Our department shines in research and Quality Improvement (QI) opportunities for residents!

To allow for maximum focus and time commitment to the ABA BASIC Examination at the conclusion of the CA-1 year, residents are not expected to pursue academic or QI projects until the CA-2 year.



All residents complete individual academic projects with a research mentor in a structured setting guided by a team of dedicated faculty during the CA-2 and CA-3 years as indicated in the sample curriculum above. Residents utilize this experience to enhance their applications for fellowship and competitive job markets. Numerous publications in peer-reviewed journals and presentations at national and regional conferences testify to the success of our department’s research mission.


Residents with robust research ideas may apply to take time away from clinical duties in effort to complete their projects. Recent exemplary projects include a study of the oxygen reserve index (Tsymbal E, et al. Study of early warning for desaturation provided by Oxygen Reserve Index in obese patients. J Clin Monit Comput. 2020.) This resident-led research project demonstrates the potential to improve early detection of oxygen desaturation in obese patients.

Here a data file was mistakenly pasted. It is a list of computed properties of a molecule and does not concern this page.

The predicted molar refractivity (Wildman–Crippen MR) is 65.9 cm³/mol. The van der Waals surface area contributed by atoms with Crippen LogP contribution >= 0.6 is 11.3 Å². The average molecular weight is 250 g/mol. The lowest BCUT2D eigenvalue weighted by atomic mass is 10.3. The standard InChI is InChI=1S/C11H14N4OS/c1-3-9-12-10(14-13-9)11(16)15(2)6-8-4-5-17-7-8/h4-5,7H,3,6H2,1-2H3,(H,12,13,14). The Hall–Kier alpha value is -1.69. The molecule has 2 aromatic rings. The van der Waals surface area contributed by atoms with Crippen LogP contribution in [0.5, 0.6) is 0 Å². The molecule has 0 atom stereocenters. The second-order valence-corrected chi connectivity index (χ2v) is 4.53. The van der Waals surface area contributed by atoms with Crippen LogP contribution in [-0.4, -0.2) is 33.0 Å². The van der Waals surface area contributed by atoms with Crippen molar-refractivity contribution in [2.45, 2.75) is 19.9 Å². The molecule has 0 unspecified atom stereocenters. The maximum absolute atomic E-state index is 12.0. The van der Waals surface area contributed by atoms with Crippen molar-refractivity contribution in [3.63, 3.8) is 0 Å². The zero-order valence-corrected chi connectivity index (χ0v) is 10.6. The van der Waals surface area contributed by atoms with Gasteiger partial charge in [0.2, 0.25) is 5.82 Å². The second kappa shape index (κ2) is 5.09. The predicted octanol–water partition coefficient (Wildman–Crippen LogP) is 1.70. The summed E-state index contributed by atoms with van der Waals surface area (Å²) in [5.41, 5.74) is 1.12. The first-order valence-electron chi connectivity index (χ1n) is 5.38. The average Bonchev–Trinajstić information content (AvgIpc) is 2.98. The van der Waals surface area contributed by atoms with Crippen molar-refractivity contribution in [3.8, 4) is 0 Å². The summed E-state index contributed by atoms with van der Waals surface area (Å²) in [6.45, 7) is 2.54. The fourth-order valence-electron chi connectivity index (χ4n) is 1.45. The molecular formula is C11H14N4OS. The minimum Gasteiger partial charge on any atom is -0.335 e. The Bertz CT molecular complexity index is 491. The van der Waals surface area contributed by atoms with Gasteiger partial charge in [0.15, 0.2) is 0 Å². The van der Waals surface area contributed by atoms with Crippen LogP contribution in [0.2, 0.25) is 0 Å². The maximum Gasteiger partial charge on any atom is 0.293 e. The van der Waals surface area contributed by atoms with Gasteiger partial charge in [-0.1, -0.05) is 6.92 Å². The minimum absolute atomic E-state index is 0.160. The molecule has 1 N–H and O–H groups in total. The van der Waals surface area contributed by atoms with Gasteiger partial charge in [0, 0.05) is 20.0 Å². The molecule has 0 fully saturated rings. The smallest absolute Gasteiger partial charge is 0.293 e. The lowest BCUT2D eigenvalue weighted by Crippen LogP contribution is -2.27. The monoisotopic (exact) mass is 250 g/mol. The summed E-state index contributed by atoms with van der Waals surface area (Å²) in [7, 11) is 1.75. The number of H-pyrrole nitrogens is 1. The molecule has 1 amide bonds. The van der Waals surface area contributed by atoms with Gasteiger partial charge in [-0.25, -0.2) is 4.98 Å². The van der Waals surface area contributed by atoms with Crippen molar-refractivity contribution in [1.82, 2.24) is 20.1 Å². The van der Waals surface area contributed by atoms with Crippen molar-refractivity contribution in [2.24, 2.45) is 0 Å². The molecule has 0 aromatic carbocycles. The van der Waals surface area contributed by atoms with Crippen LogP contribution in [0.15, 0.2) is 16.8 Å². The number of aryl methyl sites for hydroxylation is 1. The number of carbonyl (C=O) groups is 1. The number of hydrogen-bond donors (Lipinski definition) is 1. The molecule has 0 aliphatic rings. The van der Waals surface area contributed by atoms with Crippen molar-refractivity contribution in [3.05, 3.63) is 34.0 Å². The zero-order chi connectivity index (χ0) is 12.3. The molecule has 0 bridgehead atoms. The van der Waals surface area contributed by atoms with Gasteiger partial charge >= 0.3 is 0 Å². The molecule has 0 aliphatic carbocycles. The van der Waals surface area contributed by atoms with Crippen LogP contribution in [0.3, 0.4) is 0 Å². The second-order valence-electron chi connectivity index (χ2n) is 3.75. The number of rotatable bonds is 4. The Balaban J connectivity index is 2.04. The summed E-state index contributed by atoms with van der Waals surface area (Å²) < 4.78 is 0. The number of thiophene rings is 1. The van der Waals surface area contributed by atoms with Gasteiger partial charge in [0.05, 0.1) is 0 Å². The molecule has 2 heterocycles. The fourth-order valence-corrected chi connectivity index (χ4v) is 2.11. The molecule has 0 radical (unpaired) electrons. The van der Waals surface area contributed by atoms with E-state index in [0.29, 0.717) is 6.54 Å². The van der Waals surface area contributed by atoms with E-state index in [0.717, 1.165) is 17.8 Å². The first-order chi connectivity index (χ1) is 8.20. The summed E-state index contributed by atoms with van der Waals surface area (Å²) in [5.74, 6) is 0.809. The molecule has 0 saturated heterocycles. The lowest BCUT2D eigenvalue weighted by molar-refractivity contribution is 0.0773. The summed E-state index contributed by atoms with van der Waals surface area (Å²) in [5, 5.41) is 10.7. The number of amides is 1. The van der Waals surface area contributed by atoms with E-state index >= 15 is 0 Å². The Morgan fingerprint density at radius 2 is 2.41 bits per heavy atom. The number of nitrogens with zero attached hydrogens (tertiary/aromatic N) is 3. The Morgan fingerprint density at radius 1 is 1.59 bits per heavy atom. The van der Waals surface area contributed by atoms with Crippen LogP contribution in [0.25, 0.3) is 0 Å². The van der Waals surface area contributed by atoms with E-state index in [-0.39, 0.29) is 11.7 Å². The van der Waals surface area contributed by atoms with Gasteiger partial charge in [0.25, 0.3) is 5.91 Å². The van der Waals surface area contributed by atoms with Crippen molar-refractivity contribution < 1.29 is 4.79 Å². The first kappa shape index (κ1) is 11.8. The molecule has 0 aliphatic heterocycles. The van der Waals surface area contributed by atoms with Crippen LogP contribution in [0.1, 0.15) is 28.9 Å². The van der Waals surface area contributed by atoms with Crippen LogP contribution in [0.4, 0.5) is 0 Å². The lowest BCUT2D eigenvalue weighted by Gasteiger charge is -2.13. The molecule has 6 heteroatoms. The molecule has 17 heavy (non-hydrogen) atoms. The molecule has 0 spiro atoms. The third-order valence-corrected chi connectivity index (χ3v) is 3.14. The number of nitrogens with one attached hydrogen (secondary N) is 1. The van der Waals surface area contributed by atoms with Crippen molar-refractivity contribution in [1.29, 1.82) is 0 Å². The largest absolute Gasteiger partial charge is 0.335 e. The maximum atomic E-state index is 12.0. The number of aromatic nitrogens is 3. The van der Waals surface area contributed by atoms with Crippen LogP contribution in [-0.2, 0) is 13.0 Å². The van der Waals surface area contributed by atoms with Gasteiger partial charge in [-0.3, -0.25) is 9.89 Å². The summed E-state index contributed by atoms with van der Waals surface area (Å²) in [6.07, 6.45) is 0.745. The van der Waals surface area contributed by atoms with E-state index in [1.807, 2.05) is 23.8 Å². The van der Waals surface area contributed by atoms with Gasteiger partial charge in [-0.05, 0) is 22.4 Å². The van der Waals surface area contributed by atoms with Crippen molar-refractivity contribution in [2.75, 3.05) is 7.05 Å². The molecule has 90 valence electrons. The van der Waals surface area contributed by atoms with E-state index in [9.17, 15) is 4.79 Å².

Residents identify large-scale, high-impact QI projects during the CA-2 year as indicated in the sample curriculum above. Working in groups, residents analyze current practices, implement systems-based changes, collect data, and analyze the impact of their interventions on patient outcomes and the healthcare system. This structured curriculum is supplemented with monthly QIPS (Quality Improvement and Patient Safety) conferences, quarterly faculty lectures during the CA-2 year, and annual IHI (Institute for Healthcare Improvement) modules.


Recent noteworthy QI efforts include a study of perioperative transfusion practices in non-emergent cases. After the residents implemented changes, the health system noted measurable improvements in the rate of post-transfusion hemoglobin checks; compliance with pre-incision discussions of anticipated blood loss and target hemoglobin values; as well as reduced intraoperative blood transfusions. The residents’ impressive work continues to improve patient outcomes today!